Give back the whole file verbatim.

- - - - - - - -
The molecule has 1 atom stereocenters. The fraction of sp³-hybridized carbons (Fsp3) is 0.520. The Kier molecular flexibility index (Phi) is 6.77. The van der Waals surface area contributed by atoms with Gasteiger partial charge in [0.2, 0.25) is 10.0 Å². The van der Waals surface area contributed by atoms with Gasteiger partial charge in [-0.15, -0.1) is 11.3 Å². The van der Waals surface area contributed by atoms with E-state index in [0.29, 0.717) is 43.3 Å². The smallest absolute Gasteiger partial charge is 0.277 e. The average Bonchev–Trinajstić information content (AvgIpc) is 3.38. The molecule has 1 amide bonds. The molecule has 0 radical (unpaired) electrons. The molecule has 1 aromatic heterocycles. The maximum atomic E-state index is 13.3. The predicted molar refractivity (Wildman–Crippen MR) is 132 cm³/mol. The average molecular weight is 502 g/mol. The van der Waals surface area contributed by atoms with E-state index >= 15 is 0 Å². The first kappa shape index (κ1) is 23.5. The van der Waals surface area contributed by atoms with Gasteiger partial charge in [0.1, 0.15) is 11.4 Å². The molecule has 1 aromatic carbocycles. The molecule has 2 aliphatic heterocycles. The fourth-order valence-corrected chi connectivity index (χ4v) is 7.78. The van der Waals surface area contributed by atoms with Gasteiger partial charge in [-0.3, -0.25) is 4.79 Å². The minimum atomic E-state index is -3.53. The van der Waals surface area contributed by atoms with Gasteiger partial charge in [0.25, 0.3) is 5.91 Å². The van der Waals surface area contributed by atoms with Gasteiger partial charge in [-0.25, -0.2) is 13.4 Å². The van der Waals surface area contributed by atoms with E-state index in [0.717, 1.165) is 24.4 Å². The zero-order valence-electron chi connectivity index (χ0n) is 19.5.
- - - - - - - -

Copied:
The molecule has 1 atom stereocenters. The fraction of sp³-hybridized carbons (Fsp3) is 0.520. The Kier molecular flexibility index (Phi) is 6.77. The van der Waals surface area contributed by atoms with Gasteiger partial charge in [0.2, 0.25) is 10.0 Å². The van der Waals surface area contributed by atoms with Gasteiger partial charge in [-0.15, -0.1) is 11.3 Å². The van der Waals surface area contributed by atoms with E-state index in [0.29, 0.717) is 43.3 Å². The smallest absolute Gasteiger partial charge is 0.277 e. The average Bonchev–Trinajstić information content (AvgIpc) is 3.38. The molecule has 1 amide bonds. The molecule has 0 radical (unpaired) electrons. The molecule has 1 aromatic heterocycles. The maximum atomic E-state index is 13.3. The predicted molar refractivity (Wildman–Crippen MR) is 132 cm³/mol. The average molecular weight is 502 g/mol. The van der Waals surface area contributed by atoms with E-state index >= 15 is 0 Å². The first kappa shape index (κ1) is 23.5. The van der Waals surface area contributed by atoms with Gasteiger partial charge in [0.1, 0.15) is 11.4 Å². The molecule has 1 aromatic carbocycles. The molecule has 2 aliphatic heterocycles. The fourth-order valence-corrected chi connectivity index (χ4v) is 7.78. The van der Waals surface area contributed by atoms with Gasteiger partial charge in [-0.3, -0.25) is 4.79 Å². The minimum atomic E-state index is -3.53. The van der Waals surface area contributed by atoms with Gasteiger partial charge in [0.25, 0.3) is 5.91 Å². The van der Waals surface area contributed by atoms with Gasteiger partial charge in [-0.25, -0.2) is 13.4 Å². The van der Waals surface area contributed by atoms with E-state index in [0.717, 1.165) is 24.4 Å². The zero-order valence-electron chi connectivity index (χ0n) is 19.5.